Skip to main content


You have to admire Putin’s puck

Mikhail Svetlov/Getty Images

Vladimir Putin knows how to hit a hockey puck, says Marc Nexon in Le Point. The 68-year-old Russian president scored eight of his team’s 13 goals in a gala match at the Bolshoi Ice Palace in Sochi last week, with a backdrop of “smoke cannons, trumpets, balloons and commentators as excited as Brazilian football journalists”. Putin, wearing a distinctive white helmet, made the most of the “caviar” – easy opportunities – served up by the opposition. He scored after 30 seconds: “Watch how the president manages to change hands before shooting,” the commentator gushed.

It helps that he packs his Hockey Legends team with former Olympic pros and political bigwigs worth $50bn – and set up the league in which they play. In goal is “the dolphin”, Alexei Dyumin, Putin’s former bodyguard, a city governor and “the best goalie in the amateur world”. Putin’s hunting buddy and defence minister Sergei Shoigu also plays, alongside oligarch Vladimir Potanin, the “nickel king”.

Then there’s Viacheslav Fetisov, 63, a member of the Duma and “one of the six best players of the century”, who taught Putin to walk on ice “using a bar stool”. They “drink beers” together, but “never talk about work”. The gala match is useful for fortifying Putin’s image, but there have been bumps: on his last outing in 2019, when he was “playing the best hockey of his life”, he tripped over the ceremonial carpet on his victory lap.

The best goalie’s goal ever?

Goalkeeper Alisson’s injury-time winner for Liverpool against West Brom was “without question the best goal scored in the Premier League by a goalkeeper”, says Dave Tickner in Football365. The 28-year-old Brazilian rushed upfield with the score at 1-1 – a distinctive figure for the Reds in a black kit and white padded gloves – and scored with a thumping header.

Only six goalkeepers have scored since the Premier League began in 1991, says Ali Humayun in The Athletic. These goals are almost always a long clearance kick horribly misjudged by their opposite number – although Peter Schmeichel’s volley for Aston Villa against Everton at a corner in 2001 is another piece of “goalkeeping folklore”.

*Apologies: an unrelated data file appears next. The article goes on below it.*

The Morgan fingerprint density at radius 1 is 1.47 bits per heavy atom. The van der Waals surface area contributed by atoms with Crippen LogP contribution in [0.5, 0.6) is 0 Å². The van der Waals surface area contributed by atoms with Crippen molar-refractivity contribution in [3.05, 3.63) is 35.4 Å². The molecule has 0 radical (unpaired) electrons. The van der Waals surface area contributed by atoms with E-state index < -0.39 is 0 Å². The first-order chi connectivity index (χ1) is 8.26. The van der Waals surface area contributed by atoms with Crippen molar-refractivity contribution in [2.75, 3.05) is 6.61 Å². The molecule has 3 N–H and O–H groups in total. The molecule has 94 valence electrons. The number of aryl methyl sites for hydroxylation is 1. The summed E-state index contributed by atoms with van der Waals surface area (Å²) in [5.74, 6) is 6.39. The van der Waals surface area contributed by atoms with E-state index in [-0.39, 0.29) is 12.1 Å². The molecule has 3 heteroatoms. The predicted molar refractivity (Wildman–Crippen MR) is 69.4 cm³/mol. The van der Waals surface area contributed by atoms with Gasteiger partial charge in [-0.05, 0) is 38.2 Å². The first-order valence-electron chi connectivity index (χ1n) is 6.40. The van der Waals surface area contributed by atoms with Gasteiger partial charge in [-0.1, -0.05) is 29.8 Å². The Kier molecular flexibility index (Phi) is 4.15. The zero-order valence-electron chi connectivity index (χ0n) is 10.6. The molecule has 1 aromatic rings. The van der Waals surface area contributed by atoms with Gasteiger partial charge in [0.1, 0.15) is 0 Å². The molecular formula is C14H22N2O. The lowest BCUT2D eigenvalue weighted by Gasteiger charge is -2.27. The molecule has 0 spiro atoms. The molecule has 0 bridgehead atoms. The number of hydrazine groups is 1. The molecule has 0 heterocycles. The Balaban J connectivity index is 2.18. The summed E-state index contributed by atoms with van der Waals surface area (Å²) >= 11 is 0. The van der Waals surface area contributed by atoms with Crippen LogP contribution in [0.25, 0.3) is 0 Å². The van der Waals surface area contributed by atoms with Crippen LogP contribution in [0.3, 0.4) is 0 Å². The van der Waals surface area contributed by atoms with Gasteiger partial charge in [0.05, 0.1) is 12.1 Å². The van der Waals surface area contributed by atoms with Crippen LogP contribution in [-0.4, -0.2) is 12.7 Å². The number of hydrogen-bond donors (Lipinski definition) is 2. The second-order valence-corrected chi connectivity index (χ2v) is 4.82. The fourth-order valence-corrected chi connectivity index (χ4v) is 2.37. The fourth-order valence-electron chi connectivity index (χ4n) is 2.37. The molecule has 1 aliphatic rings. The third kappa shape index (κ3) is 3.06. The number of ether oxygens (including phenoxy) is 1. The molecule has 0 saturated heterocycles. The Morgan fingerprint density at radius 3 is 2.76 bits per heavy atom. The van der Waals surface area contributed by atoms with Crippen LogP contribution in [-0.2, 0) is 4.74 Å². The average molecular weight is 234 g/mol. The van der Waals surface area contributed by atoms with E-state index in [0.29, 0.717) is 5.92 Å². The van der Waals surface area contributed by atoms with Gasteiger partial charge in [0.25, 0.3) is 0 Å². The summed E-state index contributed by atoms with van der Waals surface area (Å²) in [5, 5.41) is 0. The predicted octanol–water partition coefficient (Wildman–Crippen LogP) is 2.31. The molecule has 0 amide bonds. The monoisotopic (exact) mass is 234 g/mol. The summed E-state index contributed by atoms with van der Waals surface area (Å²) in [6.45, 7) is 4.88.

If a goalkeeper does come up for a corner, he runs the risk of the ball pinging straight back to nestle in his unguarded net. But “God put his hand on my head today”, said Alisson, whose father drowned in February. He’s the first keeper to score for Liverpool in the club’s 129-year history – and, by Tickner’s reckoning, the only professional footballer to do so wearing trousers.

Bend it like Romeo Beckham 

David Beckham retired from football on 18 May, 2013, says Jack Kenmare in Sport Bible. Exactly eight years later, his son Romeo has shown that sporting skills run in the family. The 18-year-old aspiring footballer posted a video on Instagram of him imitating his father’s famous free-kick against Greece in 2001.

It’s uncanny, says Kenmare. Romeo strides up to the goal, “composes himself, places his left foot forward (like his dad always did) and delivers the goods with a cracking strike”. In a nod to the family similarity, Romeo wore a No 7 England shirt and captioned the video: “Practise makes perfect 🙂 xx @davidbeckham.” Dad replied: “Your welcome.” When he’s not playing football, Romeo dabbles in modelling – he was the face of Burberry at 10 – and post TikToks in which he dances with his influencer girlfriend, Mimi Moocher.